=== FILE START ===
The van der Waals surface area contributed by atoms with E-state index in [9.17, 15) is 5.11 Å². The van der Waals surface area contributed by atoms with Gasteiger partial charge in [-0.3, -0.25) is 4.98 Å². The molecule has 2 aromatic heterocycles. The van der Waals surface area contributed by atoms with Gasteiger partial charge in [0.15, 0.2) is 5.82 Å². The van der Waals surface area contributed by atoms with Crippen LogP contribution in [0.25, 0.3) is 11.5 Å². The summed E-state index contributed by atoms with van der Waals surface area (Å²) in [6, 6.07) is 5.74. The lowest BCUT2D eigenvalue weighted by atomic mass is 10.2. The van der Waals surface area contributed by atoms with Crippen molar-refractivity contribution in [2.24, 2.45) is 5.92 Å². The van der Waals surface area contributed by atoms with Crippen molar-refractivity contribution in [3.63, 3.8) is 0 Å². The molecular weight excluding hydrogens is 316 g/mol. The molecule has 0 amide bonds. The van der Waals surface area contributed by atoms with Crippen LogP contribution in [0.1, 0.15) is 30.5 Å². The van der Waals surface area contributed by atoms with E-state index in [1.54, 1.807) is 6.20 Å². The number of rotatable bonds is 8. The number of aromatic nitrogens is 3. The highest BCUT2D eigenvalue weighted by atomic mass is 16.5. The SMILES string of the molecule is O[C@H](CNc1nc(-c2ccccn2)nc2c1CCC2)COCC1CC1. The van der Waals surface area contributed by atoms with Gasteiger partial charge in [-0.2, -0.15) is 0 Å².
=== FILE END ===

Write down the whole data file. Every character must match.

The van der Waals surface area contributed by atoms with E-state index in [9.17, 15) is 5.11 Å². The van der Waals surface area contributed by atoms with Gasteiger partial charge in [-0.3, -0.25) is 4.98 Å². The molecule has 2 aromatic heterocycles. The van der Waals surface area contributed by atoms with Gasteiger partial charge in [0.15, 0.2) is 5.82 Å². The van der Waals surface area contributed by atoms with Crippen LogP contribution in [0.25, 0.3) is 11.5 Å². The summed E-state index contributed by atoms with van der Waals surface area (Å²) in [6, 6.07) is 5.74. The lowest BCUT2D eigenvalue weighted by atomic mass is 10.2. The van der Waals surface area contributed by atoms with Crippen molar-refractivity contribution in [2.24, 2.45) is 5.92 Å². The van der Waals surface area contributed by atoms with Crippen molar-refractivity contribution in [3.63, 3.8) is 0 Å². The molecular weight excluding hydrogens is 316 g/mol. The molecule has 0 amide bonds. The van der Waals surface area contributed by atoms with Crippen LogP contribution in [0.1, 0.15) is 30.5 Å². The van der Waals surface area contributed by atoms with E-state index in [1.54, 1.807) is 6.20 Å². The number of rotatable bonds is 8. The number of aromatic nitrogens is 3. The highest BCUT2D eigenvalue weighted by atomic mass is 16.5. The SMILES string of the molecule is O[C@H](CNc1nc(-c2ccccn2)nc2c1CCC2)COCC1CC1. The van der Waals surface area contributed by atoms with Gasteiger partial charge in [-0.2, -0.15) is 0 Å².